Posted on Categories Discover Magazine
Just last month, an image of Pope Francis in a stylish, white Balenciaga puffer jacket quickly went viral, convincing thousands that the pontiff was ready for a night on the town. Days before, another series of photos surged across social media, showing the arrest of former president Donald Trump at the hands of riot-gear-clad New York City police officers.
There’s just one catch: The images were completely fake.
These viral sensations were produced by artificial intelligence systems that process a user’s text prompts to create images. While such AI systems — like Midjourney, DALL-E and Stable Diffusion — have been available for a few years, only recently have the images they spit out become convincing enough to trick less-savvy observers. And some experts think that we’re speeding towards a future where it’s virtually impossible to distinguish between real images and AI-generated fakes.
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“The systems are already very good,” says James O’Brien, a computer science professor at the University of California, Berkeley. “Even experts, without using specialized tools to analyze the images, can’t necessarily find some glaring, obvious telltale that proves it’s fake. And they’re going to get better.”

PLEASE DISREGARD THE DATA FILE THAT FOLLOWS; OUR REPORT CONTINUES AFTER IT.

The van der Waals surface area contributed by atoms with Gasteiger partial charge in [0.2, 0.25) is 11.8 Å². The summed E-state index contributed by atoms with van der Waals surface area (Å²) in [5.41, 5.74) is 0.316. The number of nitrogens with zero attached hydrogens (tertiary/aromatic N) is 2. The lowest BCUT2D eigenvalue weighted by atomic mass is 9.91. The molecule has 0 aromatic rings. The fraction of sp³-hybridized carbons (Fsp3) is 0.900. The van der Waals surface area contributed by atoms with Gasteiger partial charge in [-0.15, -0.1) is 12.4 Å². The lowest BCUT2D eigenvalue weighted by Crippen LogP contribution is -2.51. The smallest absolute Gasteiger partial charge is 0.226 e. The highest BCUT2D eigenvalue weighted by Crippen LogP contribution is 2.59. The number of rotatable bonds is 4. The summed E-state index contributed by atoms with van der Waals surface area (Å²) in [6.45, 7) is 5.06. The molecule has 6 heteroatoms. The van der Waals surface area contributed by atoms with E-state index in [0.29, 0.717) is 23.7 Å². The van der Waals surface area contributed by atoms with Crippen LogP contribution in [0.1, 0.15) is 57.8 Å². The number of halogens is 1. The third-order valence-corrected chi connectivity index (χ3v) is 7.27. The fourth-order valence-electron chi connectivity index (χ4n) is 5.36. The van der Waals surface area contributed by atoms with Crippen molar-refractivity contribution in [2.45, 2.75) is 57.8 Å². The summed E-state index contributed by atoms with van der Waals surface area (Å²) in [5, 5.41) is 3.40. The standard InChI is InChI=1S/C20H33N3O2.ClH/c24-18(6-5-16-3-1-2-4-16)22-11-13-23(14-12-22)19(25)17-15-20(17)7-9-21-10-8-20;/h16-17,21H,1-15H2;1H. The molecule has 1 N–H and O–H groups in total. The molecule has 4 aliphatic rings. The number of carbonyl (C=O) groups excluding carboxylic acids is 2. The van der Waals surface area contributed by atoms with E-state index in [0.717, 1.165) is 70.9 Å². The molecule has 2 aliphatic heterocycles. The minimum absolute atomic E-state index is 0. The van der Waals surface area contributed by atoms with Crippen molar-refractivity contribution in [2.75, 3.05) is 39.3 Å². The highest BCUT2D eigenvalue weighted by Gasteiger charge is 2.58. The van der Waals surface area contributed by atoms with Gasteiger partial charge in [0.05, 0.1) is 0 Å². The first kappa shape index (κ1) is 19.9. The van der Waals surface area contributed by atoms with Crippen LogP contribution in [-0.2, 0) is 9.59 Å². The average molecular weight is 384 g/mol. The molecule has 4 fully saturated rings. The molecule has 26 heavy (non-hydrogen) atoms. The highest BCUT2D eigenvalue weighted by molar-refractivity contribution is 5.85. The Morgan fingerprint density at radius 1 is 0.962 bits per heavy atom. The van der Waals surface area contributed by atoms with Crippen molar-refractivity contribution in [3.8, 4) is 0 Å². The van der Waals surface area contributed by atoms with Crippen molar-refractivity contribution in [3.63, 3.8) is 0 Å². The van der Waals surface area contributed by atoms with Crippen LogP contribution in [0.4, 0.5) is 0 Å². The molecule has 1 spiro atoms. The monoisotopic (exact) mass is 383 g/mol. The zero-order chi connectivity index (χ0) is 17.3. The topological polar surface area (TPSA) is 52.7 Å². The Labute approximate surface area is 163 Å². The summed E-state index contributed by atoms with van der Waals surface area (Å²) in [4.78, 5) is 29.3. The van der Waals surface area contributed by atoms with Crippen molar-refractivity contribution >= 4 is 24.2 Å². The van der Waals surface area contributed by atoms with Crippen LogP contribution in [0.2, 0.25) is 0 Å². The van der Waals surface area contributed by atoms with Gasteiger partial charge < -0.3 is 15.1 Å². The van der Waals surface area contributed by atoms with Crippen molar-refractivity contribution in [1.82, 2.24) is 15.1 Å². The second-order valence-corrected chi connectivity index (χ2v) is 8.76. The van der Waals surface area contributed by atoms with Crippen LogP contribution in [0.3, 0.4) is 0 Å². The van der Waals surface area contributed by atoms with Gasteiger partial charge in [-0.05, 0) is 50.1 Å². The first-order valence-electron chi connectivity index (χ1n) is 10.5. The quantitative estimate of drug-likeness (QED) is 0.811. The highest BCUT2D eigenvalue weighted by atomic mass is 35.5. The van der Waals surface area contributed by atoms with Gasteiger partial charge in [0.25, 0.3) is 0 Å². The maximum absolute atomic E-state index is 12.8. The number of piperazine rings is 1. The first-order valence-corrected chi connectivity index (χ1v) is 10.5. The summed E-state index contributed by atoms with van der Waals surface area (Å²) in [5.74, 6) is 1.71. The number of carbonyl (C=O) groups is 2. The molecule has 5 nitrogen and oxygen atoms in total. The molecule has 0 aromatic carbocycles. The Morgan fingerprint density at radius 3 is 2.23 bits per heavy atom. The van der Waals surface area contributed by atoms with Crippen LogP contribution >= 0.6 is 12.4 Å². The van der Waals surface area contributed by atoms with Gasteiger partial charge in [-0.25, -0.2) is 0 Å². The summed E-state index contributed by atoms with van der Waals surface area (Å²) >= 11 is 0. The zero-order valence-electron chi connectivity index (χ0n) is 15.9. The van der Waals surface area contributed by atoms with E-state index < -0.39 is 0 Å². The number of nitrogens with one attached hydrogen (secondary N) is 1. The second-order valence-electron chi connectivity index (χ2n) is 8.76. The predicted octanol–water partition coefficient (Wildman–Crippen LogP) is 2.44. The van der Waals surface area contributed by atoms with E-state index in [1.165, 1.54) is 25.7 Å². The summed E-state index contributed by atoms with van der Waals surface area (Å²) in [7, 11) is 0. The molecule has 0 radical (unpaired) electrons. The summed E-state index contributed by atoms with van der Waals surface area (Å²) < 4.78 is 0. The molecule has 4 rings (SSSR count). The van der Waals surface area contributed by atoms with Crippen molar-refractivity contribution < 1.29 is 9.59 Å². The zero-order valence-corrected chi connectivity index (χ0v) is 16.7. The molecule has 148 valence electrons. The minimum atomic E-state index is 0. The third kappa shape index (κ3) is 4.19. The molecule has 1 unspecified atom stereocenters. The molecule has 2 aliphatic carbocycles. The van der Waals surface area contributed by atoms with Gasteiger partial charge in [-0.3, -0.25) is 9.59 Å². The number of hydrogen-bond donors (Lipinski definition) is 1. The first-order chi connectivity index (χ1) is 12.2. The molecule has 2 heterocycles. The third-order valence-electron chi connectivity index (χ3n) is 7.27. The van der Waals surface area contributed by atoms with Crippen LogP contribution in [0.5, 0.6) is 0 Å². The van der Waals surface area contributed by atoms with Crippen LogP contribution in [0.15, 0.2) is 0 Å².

O’Brien cautions that it’s important not to rely on visual clues alone to determine if an image is legitimate. Still, for now, there are some signs that eagle-eyed viewers can look out for — among other ways to flag potential visual disinformation without getting fooled.
Phony photos aren’t exactly a new phenomenon. Photos have been fabricated and manipulated for nearly as long as photography has existed. A famous portrait of U.S. president Abraham Lincoln, for example, is actually a composite created by stitching together an image of Lincoln’s head with (ironically) an engraving of pro-slavery politician John C. Calhoun. AI image generator systems, however, don’t require nearly as much fiddling, capable of quickly creating realistic-looking photos with a simple text prompt.
Today’s AI tools vary in their ability to generate convincing images. AI systems have specifically struggled to digitize human hands, producing mangled extremities that sometimes feature too many (or too few) fingers. Spotting these uncanny fingers in images may be one way to flush out the fakes, says Claire Wardle, co-director of the Information Futures Lab at Brown University School of Public Health.
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“It’s kind of like a fun exercise, like when you were a kid and would look at those puzzles of problems with an image,” she says. “It’s not going to be very long before these images get so good that those things like the fingers won’t save us. But, for right now, there are still some things that we should be on the lookout for.”